IPC refutes Deaf comments about 2012 Paralympics

There was an interesting article by Joel Hammer on the BBC Sports website this week discussing the accessibility of the 2012 Paralympics in relation to Deaf spectators and athletes.

The headline ran with Craig Crowley’s comment that some people were made to feel like ‘second-class’ citizens when the attended or participated in the 2012 Paralympics.

The IPC responded on the defensive as an IPC spokesperson “we refute any allegation.”

The IPC refuse to accept the comment that deaf people felt like ‘second-class’ citizens because “absolutely no concerns were expressed to the IPC from deaf athletes or spectators before, during or after London 2012.” and on that basis no deaf people were made to feel like second-class citizens “at the best Paralympic Games ever.”

This is a rather unfortunate response from the IPC, especially as Craig Crowley was diplomatic in in comments on the BBC Sports Hour programme because he did commend the efforts that the organisers had made to improve communication and accessibility but they were still not ‘offered on a full basis’. Crowley justified his comments because in his role as president of the ICSD, he had the opportunity to tour the athletes village and attend some events and in his conversations with people he received feedback that prompted him to suggest that people felt treated like second-class citizens.

Is the IPC really not willing to accept criticism ?

According to their spokesperson they have never received any complains – and so according to them, Crowley is wrong. But the facts speak for themselves – people have spoken to Crowley and shared their experiences with him. I have also gathered comments from others who were also at the Games – athletes, officials and volunteers which suggest that if the ICSD is going to be able to make any progress in discussing the possibility of agreeing to have Deaflympic athletes and sports in the Paralympics, then they really have got their work cut out because it would appear, from the response we read this week, that the IPC are going to be difficult to negotiate with.

LOCOG themselves published a report on the accessibility of the Olympics and Paralympics in 2012, it makes interesting and extremely positive reading. Whilst it does not reveal any negative criticism, the recommendations in the report do suggest that there were things that were not ideal and thus the report has listed ways in which future world class event organisers can accommodate and include spectators to avoid treating them as ‘second-class’.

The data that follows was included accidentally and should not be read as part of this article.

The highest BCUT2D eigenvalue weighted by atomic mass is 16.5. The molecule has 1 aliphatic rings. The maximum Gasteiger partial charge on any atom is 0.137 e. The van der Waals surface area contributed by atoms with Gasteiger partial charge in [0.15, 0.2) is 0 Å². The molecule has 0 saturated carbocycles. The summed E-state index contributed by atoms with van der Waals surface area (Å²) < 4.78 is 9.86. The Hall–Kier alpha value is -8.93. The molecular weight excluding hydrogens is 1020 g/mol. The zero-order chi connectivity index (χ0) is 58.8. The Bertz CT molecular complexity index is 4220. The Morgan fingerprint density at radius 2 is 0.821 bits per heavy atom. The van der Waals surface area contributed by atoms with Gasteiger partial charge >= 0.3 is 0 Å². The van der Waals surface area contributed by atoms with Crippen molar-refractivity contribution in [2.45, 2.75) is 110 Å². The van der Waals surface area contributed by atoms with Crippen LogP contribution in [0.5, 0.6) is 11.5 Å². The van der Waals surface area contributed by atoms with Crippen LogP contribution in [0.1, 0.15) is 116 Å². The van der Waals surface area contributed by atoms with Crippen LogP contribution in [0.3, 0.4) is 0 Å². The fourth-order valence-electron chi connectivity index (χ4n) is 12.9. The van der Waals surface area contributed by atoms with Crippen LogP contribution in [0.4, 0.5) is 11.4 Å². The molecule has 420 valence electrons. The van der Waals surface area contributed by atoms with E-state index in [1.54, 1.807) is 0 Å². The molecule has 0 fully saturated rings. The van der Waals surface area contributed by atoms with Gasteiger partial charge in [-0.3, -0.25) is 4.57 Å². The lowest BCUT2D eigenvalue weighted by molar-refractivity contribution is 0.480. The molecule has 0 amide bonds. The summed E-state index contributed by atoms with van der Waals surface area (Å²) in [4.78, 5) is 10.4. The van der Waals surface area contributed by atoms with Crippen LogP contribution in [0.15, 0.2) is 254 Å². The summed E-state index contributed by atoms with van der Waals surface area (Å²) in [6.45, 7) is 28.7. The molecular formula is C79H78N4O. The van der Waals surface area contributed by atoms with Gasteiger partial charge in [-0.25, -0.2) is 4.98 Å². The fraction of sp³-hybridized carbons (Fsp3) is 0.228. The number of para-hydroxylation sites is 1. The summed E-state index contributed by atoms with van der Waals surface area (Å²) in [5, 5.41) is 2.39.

In my role at UK Deaf Sport am looking forward to joining my colleagues and discussing matters of accessibility and inclusion with representatives of the British Paralympic Association as soon as possible in order that we can help them improve things for deaf athletes who already qualify to compete under IPC classifications. Our discussions will be constructive, but they will also be frank and at times uncomfortable. They will include testimonials from athletes, volunteers and officials who were at the 2012 Paralympics and the recommendations of the LOCOG report. I am confident that we can work collaboratively for the benefit of deaf people in sport.

Does this mean that we will be asking for Deaflympic athletes to be included in future Paralympic Games ? Realistically, it is not a matter than can be resolved and agreed at one meeting. The politics and structures of the Olympic family are contrived and will take time. Through these discussions and meetings we will all be able to look to the future possibilities and determine what can be achieved in the best interest of deaf people in sport.

It is rather difficult to explain everything here on the blog. For more information and in-depth discussions about the relationships between the ICSD, IPC and IOC and the issues that will need to be covered in terms of potentially taking the ICSD back into the IPC and entering athletes into the Paralympics under a Deaf classification, you can read Same Spirit Different Team a new book, which will be released for sale shortly. You can order your copy here.

Would you like to contribute to our discussions with the IPC and BPA ? Did you attend the 2012 Paralympics as a spectator, athlete or official ? You are welcome to share your comments here both or you can email in confidence to me at my UKDS email sharrison@ukdeafsport.org.uk.

Let’s do the right thing.

The BBC asks questions about the Deaflympics

As Russia announced that they will be hosting the 2015 Winter Deaflympics, the BBC interviewed a discussion with former ICSD President Craig Crowley and Andy Palmer, Deputy Editor of the deaf news website The Limping Chicken.

A transcript of the radio discussion is available

They discussed:

  • The importance in difference between the Deaflympics and the Paralympics and the reason for separate games.